He didn’t stop but he did resolve to go at it a lot harder and to also involve his son in his music as much as he could. Tiki already takes him to festivals, gigs and even pulls him up on stage for a bit of a dance every now and then.
“One day it would be cool if he could start his own band and rock out onstage as well,” he says.
You do like to keep it in the family I respond, which prompts Tiki to crack up.
“Yeah, you’re right,” he laughs. “My sister manages my company, my other sister manages my merchandise. My dad’s onstage with me. My mum’s the biggest fan, she’s got a scrapbook and she’s been there since my first gig when I was 14 or 15. So my family’s definitely a huge foundation for what I do.”
We move on to talking about the recording process. Because the two albums had originally been thought of as one, recordings for both happened consecutively in Tiki’s home studio on a Woodhill farm block, augmented with the occasional session at his other house in Palmerston North. (The sales and serious sync revenues from Always On My Mind have allowed him to invest in real estate and a bar business.)
Describing his studio rig as “a really, really simple set-up” he nevertheless has an enviable array of toys at his disposal, including a Summit DCL 2000 duel compressor/limiter, an Apogee Mini-Me pre-amp compressor/limiter, as well as an Empirical Labs Distressor, two Korg keyboards, a Juno, a “whole bunch of beautiful guitars,” a variety of traditional Maori instruments like flutes, drums and shells and a small mixing desk everything runs through. An endorsement deal with Shure ensures he’s hooked up with microphones, his preference being the KSM313 dual-voice ribbon mic, and he switches between three sets of monitors to cross reference his mixes. Some “outdated” Event 20/20s (his main workhorse monitors that he mixed three Salmonella Dub albums, the ‘Shapeshifter Live’ album and ‘Past, Present, Future’ on), JBLs and also some Mission speakers.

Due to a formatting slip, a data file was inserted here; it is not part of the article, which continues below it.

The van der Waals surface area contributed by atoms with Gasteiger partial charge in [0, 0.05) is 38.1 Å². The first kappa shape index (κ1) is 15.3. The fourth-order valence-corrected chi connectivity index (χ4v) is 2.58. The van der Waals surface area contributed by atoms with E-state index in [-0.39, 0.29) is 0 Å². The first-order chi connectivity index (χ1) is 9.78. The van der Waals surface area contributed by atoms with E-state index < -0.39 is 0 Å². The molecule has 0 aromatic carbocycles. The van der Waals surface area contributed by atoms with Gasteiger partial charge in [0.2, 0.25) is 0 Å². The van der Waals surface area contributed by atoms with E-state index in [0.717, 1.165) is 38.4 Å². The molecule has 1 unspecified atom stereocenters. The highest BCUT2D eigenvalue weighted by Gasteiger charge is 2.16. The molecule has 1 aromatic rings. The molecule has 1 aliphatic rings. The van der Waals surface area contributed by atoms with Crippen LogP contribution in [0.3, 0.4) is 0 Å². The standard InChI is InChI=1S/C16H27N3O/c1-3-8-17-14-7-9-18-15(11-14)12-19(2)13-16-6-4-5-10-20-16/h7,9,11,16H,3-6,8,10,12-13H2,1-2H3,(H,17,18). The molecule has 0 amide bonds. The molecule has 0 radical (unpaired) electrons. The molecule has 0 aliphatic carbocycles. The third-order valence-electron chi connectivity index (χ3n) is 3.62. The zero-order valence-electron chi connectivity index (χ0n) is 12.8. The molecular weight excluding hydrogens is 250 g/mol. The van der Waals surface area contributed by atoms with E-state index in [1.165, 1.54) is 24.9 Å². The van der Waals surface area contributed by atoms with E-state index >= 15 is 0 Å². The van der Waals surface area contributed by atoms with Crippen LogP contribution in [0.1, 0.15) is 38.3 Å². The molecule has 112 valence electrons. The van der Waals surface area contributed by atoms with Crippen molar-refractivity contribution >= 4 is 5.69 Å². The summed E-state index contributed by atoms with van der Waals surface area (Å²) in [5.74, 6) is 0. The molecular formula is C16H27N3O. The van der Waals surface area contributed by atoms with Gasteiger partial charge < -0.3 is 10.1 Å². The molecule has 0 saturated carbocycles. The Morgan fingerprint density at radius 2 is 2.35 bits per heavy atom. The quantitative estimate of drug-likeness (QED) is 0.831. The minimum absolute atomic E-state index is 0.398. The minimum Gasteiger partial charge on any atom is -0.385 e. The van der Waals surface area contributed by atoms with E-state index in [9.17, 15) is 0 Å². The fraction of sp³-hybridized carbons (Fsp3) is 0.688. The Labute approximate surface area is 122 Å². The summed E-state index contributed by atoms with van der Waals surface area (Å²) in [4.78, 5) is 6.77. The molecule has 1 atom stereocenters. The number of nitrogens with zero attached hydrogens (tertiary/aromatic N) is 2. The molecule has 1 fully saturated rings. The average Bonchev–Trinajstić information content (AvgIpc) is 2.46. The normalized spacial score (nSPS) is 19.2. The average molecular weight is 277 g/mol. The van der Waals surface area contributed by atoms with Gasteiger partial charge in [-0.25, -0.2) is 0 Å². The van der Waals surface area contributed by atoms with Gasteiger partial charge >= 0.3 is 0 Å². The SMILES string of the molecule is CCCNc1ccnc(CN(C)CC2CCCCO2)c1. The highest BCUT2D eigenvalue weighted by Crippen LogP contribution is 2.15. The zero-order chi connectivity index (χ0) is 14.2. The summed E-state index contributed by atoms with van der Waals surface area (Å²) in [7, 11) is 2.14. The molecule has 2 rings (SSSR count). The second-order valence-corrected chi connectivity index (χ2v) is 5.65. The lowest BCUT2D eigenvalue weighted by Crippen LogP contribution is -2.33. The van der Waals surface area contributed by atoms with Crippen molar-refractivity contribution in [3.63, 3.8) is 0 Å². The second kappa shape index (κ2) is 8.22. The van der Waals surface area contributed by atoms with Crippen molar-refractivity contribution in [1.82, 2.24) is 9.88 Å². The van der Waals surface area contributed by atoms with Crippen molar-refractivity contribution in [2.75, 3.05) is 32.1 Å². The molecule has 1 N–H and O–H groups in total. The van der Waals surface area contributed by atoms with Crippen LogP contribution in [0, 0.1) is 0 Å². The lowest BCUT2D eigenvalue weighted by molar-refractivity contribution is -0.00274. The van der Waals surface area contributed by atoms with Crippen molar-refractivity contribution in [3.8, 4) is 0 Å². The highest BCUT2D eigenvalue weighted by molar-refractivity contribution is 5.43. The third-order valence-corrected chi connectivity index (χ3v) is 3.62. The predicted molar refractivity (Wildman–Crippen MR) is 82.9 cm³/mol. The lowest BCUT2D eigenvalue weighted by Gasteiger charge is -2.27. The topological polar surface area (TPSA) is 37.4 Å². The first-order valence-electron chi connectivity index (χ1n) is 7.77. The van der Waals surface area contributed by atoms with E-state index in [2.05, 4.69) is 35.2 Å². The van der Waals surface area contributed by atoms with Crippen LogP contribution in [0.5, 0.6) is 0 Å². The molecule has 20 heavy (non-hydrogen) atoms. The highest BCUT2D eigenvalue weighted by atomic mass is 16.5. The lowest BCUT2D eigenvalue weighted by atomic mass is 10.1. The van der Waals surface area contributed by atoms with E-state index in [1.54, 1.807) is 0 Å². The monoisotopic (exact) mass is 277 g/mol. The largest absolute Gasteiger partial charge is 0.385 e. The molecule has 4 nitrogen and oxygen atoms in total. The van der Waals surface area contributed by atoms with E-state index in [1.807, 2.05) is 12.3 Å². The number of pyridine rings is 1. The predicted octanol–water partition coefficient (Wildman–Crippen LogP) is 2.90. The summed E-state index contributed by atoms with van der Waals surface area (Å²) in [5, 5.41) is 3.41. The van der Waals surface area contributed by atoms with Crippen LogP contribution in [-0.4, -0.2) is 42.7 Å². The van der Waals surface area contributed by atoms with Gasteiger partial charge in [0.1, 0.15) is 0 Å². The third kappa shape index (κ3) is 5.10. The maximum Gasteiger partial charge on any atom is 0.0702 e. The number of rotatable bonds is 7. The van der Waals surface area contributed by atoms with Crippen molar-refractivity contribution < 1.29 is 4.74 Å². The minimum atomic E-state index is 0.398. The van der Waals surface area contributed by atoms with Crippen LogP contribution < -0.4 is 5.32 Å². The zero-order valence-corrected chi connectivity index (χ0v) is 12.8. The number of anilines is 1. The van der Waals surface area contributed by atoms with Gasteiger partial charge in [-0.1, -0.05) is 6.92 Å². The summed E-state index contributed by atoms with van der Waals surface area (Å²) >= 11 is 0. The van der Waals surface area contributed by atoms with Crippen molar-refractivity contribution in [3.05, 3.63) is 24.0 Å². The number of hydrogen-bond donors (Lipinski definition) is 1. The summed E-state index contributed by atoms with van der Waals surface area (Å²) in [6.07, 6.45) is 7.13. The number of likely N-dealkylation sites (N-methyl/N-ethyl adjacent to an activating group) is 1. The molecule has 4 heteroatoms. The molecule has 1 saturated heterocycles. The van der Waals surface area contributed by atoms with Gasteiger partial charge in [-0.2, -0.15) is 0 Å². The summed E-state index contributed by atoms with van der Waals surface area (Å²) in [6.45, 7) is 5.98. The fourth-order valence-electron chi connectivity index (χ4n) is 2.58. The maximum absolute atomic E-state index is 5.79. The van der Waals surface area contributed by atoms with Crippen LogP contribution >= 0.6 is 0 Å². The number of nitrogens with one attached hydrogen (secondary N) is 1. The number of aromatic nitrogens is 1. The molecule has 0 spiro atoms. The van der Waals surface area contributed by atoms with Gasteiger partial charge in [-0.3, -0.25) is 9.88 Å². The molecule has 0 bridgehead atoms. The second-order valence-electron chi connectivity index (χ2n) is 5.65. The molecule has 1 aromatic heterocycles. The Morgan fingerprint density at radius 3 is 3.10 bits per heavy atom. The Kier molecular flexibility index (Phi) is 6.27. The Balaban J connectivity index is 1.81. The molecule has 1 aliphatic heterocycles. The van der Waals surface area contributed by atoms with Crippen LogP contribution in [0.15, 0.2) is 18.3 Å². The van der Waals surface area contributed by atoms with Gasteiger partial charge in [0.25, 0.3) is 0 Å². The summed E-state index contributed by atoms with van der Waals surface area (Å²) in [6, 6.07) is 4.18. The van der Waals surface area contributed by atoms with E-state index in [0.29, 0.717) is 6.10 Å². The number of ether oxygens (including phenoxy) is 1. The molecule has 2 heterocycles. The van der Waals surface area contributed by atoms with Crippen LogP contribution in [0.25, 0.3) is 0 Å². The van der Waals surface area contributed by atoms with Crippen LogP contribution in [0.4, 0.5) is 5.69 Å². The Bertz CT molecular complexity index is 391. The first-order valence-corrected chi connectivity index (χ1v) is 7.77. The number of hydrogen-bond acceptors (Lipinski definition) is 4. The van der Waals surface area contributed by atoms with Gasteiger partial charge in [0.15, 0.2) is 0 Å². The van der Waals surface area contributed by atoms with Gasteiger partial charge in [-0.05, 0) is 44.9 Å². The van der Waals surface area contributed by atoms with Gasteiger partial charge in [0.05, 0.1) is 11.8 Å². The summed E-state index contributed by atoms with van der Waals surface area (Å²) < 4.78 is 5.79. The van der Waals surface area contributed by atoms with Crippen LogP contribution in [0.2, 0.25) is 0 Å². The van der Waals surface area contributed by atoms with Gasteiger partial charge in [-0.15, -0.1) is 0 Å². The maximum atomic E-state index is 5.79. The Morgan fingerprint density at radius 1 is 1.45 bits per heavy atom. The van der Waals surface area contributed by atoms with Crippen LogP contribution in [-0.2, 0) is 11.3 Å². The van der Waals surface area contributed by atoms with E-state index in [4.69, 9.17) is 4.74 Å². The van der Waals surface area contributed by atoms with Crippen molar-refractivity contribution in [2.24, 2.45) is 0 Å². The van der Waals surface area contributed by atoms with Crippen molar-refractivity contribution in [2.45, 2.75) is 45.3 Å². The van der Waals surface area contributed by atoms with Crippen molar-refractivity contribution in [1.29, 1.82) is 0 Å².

His process is to mix the tracks himself and do the first steps of mastering, applying all the limiting and EQ’ing, before handing the dubs over to Evan Short “… the Rick Rubin of NZ”, to finish up and add the “icing on the cake”.
By now time’s running short but it’d be remiss of me not ask about the many collaborations sprinkled liberally throughout ‘In The World Of Light’.